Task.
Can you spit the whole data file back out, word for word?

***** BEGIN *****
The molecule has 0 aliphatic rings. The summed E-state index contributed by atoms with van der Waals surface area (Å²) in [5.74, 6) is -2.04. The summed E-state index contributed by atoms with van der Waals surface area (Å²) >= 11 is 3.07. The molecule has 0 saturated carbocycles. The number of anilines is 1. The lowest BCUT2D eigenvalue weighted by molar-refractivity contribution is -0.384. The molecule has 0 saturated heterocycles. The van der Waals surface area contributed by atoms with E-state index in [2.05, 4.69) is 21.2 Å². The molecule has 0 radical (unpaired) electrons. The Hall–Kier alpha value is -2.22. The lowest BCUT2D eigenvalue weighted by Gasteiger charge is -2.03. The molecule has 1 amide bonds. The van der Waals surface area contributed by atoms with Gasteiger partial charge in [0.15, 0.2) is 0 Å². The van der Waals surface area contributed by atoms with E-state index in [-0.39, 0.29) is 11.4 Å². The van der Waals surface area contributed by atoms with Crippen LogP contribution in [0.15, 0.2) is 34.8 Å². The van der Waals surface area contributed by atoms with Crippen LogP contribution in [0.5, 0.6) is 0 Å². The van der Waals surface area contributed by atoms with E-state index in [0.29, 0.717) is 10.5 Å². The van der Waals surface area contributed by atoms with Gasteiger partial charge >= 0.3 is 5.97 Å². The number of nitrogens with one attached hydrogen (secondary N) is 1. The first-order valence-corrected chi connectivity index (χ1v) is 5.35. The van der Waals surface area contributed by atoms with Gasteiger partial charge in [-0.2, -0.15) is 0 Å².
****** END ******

The molecule has 0 aliphatic rings. The summed E-state index contributed by atoms with van der Waals surface area (Å²) in [5.74, 6) is -2.04. The summed E-state index contributed by atoms with van der Waals surface area (Å²) >= 11 is 3.07. The molecule has 0 saturated carbocycles. The number of anilines is 1. The lowest BCUT2D eigenvalue weighted by molar-refractivity contribution is -0.384. The molecule has 0 saturated heterocycles. The van der Waals surface area contributed by atoms with E-state index in [2.05, 4.69) is 21.2 Å². The molecule has 0 radical (unpaired) electrons. The Hall–Kier alpha value is -2.22. The lowest BCUT2D eigenvalue weighted by Gasteiger charge is -2.03. The molecule has 1 amide bonds. The van der Waals surface area contributed by atoms with Gasteiger partial charge in [0.15, 0.2) is 0 Å². The van der Waals surface area contributed by atoms with E-state index in [-0.39, 0.29) is 11.4 Å². The van der Waals surface area contributed by atoms with Crippen LogP contribution in [0.15, 0.2) is 34.8 Å². The van der Waals surface area contributed by atoms with Crippen LogP contribution in [0.5, 0.6) is 0 Å². The van der Waals surface area contributed by atoms with E-state index in [0.29, 0.717) is 10.5 Å². The van der Waals surface area contributed by atoms with Gasteiger partial charge >= 0.3 is 5.97 Å². The number of nitrogens with one attached hydrogen (secondary N) is 1. The first-order valence-corrected chi connectivity index (χ1v) is 5.35. The van der Waals surface area contributed by atoms with Gasteiger partial charge in [-0.2, -0.15) is 0 Å².